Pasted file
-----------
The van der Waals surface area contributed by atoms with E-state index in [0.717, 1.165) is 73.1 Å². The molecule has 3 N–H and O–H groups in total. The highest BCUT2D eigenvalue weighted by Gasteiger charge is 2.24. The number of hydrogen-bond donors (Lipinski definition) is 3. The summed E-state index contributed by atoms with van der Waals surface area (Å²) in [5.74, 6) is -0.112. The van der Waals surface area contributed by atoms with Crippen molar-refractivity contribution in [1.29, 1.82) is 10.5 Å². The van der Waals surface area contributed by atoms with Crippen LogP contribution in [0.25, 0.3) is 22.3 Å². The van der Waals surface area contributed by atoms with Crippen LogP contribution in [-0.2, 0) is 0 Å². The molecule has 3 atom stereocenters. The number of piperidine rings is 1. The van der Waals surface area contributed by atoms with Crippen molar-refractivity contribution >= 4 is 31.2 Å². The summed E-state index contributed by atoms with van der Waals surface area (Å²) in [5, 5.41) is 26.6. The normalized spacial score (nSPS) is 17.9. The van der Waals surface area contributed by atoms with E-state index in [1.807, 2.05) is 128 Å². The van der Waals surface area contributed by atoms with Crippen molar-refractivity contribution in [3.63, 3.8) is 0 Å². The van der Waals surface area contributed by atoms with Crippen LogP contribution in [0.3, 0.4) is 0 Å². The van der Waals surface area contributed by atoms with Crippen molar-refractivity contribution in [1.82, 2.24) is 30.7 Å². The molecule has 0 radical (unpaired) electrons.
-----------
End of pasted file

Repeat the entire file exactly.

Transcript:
The van der Waals surface area contributed by atoms with E-state index in [0.717, 1.165) is 73.1 Å². The molecule has 3 N–H and O–H groups in total. The highest BCUT2D eigenvalue weighted by Gasteiger charge is 2.24. The number of hydrogen-bond donors (Lipinski definition) is 3. The summed E-state index contributed by atoms with van der Waals surface area (Å²) in [5.74, 6) is -0.112. The van der Waals surface area contributed by atoms with Crippen molar-refractivity contribution in [1.29, 1.82) is 10.5 Å². The van der Waals surface area contributed by atoms with Crippen LogP contribution in [0.25, 0.3) is 22.3 Å². The van der Waals surface area contributed by atoms with Crippen LogP contribution in [-0.2, 0) is 0 Å². The molecule has 3 atom stereocenters. The number of piperidine rings is 1. The van der Waals surface area contributed by atoms with Crippen molar-refractivity contribution >= 4 is 31.2 Å². The summed E-state index contributed by atoms with van der Waals surface area (Å²) in [5, 5.41) is 26.6. The normalized spacial score (nSPS) is 17.9. The van der Waals surface area contributed by atoms with E-state index in [1.807, 2.05) is 128 Å². The van der Waals surface area contributed by atoms with Crippen molar-refractivity contribution in [3.63, 3.8) is 0 Å². The van der Waals surface area contributed by atoms with Crippen LogP contribution in [0.3, 0.4) is 0 Å². The van der Waals surface area contributed by atoms with Crippen molar-refractivity contribution in [1.82, 2.24) is 30.7 Å². The molecule has 0 radical (unpaired) electrons.